R&D Fee for Customized Product

Inori Cosmetics Lab

Regular price ₱5,000.00

The whole point of a cosmetics company R&D Services is to develop the custom product requested by the client. This is how products in a brand happen. 


Research and Development of a products includes the following details


1. Idea is identified and described by the CLIENT

The idea summarizes product characteristics like product form, appearance, fragrance, benefits, claims, competitive products, packaging characteristics, price range, geographical market, etc.

2. Client and R&D meet to review and refine the idea

R&D helps define the specifications and determine what is technically feasible from a production and cost perspective.

3. R&D researches the product

Using the information in the product idea, ingredients are researched from a technical, regulatory, and price perspective to create a "dry lab" formula, or a list of ingredients and percentages.

4. R&D submits paper formula to the CLIENT

Before laboratory work begins, Client reviews the paper formula to make sure both parties are on the same page regarding cost, ingredients, and claims. This is the time to confirm requirements for ingredients like an extract that must be included at a certain percentage or a preservative that cannot be used.

5. R&D makes prototypes

R&D begins laboratory work to produce prototypes and test for functionality, safety, aesthetics, stability, and packaging compatibility.

6. Client reviews the prototypes and provides feedback

Client gives feedback to the technical team about changes they would like to see in the formula. This step iterates until the formula is finalized. The more specific the feedback, the easier it is for R&D to change.

For example: "The lotion is too thick" is not as helpful as "The lotion is too thick to easily dispense from the tube. It should be less viscous but not so thin that it leaks from the package orifice"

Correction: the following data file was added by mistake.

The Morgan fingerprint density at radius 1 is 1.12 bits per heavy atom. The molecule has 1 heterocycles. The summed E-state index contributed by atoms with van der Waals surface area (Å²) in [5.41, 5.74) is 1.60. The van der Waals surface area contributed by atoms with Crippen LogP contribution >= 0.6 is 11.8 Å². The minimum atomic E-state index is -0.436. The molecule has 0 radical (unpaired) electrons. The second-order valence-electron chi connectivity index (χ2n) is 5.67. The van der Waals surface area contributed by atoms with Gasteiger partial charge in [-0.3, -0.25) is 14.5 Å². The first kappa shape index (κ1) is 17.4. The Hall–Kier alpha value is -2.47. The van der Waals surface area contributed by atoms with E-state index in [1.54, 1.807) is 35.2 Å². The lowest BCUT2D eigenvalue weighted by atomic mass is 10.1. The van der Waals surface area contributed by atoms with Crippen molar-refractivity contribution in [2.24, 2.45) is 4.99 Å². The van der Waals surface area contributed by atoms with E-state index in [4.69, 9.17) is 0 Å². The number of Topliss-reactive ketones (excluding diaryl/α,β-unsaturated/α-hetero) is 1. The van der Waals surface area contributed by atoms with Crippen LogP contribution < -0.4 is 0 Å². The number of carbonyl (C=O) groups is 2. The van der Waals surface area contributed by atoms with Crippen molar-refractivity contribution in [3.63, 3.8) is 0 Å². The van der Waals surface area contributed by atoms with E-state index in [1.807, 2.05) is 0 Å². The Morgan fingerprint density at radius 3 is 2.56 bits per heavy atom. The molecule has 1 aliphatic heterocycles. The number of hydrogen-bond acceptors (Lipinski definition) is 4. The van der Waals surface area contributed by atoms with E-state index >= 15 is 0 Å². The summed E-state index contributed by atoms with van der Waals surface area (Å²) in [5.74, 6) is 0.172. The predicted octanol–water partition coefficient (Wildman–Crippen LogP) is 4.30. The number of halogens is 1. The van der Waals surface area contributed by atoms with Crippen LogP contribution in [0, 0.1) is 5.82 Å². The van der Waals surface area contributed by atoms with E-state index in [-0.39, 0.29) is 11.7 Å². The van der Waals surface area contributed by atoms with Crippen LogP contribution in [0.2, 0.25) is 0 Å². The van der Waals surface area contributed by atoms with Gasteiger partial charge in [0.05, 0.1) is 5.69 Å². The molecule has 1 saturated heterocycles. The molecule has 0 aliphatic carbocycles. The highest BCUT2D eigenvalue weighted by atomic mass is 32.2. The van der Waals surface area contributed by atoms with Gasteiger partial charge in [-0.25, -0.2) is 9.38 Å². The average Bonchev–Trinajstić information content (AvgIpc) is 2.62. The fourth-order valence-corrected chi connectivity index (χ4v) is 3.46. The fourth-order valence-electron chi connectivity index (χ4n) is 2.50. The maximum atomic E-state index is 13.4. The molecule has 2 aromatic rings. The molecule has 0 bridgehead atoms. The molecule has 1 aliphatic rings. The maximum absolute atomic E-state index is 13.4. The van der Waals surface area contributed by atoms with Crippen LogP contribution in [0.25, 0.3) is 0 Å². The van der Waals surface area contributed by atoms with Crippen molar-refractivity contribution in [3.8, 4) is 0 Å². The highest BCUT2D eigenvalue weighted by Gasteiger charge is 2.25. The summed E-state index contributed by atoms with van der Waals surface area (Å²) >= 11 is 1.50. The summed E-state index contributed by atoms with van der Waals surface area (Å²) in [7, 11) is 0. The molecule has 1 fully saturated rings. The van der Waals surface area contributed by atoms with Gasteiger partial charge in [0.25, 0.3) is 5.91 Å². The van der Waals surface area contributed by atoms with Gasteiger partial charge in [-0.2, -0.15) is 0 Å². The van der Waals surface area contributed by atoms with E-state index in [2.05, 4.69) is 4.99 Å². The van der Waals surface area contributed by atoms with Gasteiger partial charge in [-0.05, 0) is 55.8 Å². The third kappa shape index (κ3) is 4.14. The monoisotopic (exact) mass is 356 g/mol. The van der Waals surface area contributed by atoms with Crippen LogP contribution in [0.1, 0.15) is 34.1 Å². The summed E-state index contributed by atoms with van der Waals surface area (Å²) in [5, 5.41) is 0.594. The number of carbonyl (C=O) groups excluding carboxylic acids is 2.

7. Consumer testing

This step can be expensive if you are testing a new product with a large group of consumers. The idea is to get consumer insights on product attributes. The level of testing could range from informal feedback from company employees to a focus group of consumers to in-home testing of prototypes. In some cases, consumer testing will be skipped completely.

8. Stability testing

The most important R&D testing is stability. Will the product change over time or interact with the packaging in a way that is undesirable? (Examples include separation, color change, change in pH or viscosity, degradation of preservatives or active ingredients) The results of stability testing determine the product shelf life.

9. Clinical studies

Clinical testing is typically done to verify a specific claim, such as non-comedogenic. Other testing may be necessary depending on the formula type. For example, sunscreen products need to be tested to confirm the SPF level.


10. Scale-Up

This is where the production pharmacist takes over from the cosmetic chemist/pharmacist. While the chemis/pharmacistt made prototypes in a beaker at approximately one-kilogram scale, the production pharmacist will scale the product up to its full manufacturing size which could be in the range of 10kg to 100 kg. The process typically involves a mid-size pilot batch, a full-size trial batch, and if all goes well, the first commercial manufacturing batch to be sold to consumers. The best analogy is taking a cooking recipe designed for a small family and upgrading it for a large event.

11. Release testing

Before the first commercial batch can be sold, it will be tested against the specification created by R&D. The specification includes tests for appearance, color, odor, pH, viscosity, and levels of preservatives and active ingredients.

12. Ship to trade

If all testing passes, the product is released to market and shipped to customers. Success!

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